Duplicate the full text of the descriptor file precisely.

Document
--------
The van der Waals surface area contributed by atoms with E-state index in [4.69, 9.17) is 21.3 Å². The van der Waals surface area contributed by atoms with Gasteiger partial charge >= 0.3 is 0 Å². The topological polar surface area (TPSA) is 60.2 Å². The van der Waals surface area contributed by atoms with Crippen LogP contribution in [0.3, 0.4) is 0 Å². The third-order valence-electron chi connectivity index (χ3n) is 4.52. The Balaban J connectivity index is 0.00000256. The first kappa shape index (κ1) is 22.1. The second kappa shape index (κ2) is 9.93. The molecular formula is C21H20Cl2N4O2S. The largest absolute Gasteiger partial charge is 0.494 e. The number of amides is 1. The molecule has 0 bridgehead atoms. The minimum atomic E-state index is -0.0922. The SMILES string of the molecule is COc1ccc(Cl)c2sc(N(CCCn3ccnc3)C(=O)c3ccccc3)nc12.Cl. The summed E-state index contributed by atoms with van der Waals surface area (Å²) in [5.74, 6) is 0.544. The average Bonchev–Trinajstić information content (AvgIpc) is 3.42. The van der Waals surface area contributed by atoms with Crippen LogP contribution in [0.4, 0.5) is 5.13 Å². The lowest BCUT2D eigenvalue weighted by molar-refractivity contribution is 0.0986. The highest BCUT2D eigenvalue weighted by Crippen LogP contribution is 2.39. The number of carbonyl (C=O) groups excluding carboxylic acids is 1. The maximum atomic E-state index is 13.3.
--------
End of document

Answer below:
The van der Waals surface area contributed by atoms with E-state index in [4.69, 9.17) is 21.3 Å². The van der Waals surface area contributed by atoms with Gasteiger partial charge >= 0.3 is 0 Å². The topological polar surface area (TPSA) is 60.2 Å². The van der Waals surface area contributed by atoms with Crippen LogP contribution in [0.3, 0.4) is 0 Å². The third-order valence-electron chi connectivity index (χ3n) is 4.52. The Balaban J connectivity index is 0.00000256. The first kappa shape index (κ1) is 22.1. The second kappa shape index (κ2) is 9.93. The molecular formula is C21H20Cl2N4O2S. The largest absolute Gasteiger partial charge is 0.494 e. The number of amides is 1. The molecule has 0 bridgehead atoms. The minimum atomic E-state index is -0.0922. The SMILES string of the molecule is COc1ccc(Cl)c2sc(N(CCCn3ccnc3)C(=O)c3ccccc3)nc12.Cl. The summed E-state index contributed by atoms with van der Waals surface area (Å²) in [5.74, 6) is 0.544. The average Bonchev–Trinajstić information content (AvgIpc) is 3.42. The van der Waals surface area contributed by atoms with Crippen LogP contribution in [0.4, 0.5) is 5.13 Å². The lowest BCUT2D eigenvalue weighted by molar-refractivity contribution is 0.0986. The highest BCUT2D eigenvalue weighted by Crippen LogP contribution is 2.39. The number of carbonyl (C=O) groups excluding carboxylic acids is 1. The maximum atomic E-state index is 13.3.